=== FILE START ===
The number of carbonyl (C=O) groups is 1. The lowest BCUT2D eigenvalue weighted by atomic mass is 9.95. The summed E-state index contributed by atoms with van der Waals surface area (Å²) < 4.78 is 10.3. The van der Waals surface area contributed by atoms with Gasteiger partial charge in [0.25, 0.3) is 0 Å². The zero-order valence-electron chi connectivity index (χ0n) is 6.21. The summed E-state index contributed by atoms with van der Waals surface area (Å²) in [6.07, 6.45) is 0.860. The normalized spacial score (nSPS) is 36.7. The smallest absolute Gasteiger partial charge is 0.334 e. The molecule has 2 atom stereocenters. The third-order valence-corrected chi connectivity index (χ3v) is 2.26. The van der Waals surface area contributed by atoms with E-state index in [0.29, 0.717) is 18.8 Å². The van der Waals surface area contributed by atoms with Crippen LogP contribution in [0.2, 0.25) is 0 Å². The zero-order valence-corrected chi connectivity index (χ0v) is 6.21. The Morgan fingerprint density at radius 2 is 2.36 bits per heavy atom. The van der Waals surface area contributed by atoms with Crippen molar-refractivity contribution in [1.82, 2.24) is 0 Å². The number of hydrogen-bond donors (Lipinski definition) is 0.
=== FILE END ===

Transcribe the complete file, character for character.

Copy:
The number of carbonyl (C=O) groups is 1. The lowest BCUT2D eigenvalue weighted by atomic mass is 9.95. The summed E-state index contributed by atoms with van der Waals surface area (Å²) < 4.78 is 10.3. The van der Waals surface area contributed by atoms with Gasteiger partial charge in [0.25, 0.3) is 0 Å². The zero-order valence-electron chi connectivity index (χ0n) is 6.21. The summed E-state index contributed by atoms with van der Waals surface area (Å²) in [6.07, 6.45) is 0.860. The normalized spacial score (nSPS) is 36.7. The smallest absolute Gasteiger partial charge is 0.334 e. The molecule has 2 atom stereocenters. The third-order valence-corrected chi connectivity index (χ3v) is 2.26. The van der Waals surface area contributed by atoms with E-state index in [0.29, 0.717) is 18.8 Å². The van der Waals surface area contributed by atoms with Crippen LogP contribution in [0.2, 0.25) is 0 Å². The zero-order valence-corrected chi connectivity index (χ0v) is 6.21. The Morgan fingerprint density at radius 2 is 2.36 bits per heavy atom. The van der Waals surface area contributed by atoms with Crippen molar-refractivity contribution in [1.82, 2.24) is 0 Å². The number of hydrogen-bond donors (Lipinski definition) is 0.